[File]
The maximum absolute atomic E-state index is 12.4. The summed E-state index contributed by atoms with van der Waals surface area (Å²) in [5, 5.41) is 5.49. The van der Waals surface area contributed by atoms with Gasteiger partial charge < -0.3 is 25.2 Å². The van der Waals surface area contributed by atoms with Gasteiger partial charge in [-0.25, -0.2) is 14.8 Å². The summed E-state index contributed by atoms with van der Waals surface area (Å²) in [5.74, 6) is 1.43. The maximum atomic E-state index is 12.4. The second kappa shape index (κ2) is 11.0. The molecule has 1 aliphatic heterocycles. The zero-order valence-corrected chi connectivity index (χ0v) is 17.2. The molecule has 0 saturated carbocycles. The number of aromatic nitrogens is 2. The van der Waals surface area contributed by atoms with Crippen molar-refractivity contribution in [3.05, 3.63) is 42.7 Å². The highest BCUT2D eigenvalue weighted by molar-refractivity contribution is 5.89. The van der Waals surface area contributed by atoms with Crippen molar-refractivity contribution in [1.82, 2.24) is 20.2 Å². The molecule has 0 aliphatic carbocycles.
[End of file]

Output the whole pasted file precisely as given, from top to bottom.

The maximum absolute atomic E-state index is 12.4. The summed E-state index contributed by atoms with van der Waals surface area (Å²) in [5, 5.41) is 5.49. The van der Waals surface area contributed by atoms with Gasteiger partial charge < -0.3 is 25.2 Å². The van der Waals surface area contributed by atoms with Gasteiger partial charge in [-0.25, -0.2) is 14.8 Å². The summed E-state index contributed by atoms with van der Waals surface area (Å²) in [5.74, 6) is 1.43. The maximum atomic E-state index is 12.4. The second kappa shape index (κ2) is 11.0. The molecule has 1 aliphatic heterocycles. The zero-order valence-corrected chi connectivity index (χ0v) is 17.2. The molecule has 0 saturated carbocycles. The number of aromatic nitrogens is 2. The van der Waals surface area contributed by atoms with Crippen molar-refractivity contribution in [3.05, 3.63) is 42.7 Å². The highest BCUT2D eigenvalue weighted by molar-refractivity contribution is 5.89. The van der Waals surface area contributed by atoms with Crippen molar-refractivity contribution in [1.82, 2.24) is 20.2 Å². The molecule has 0 aliphatic carbocycles.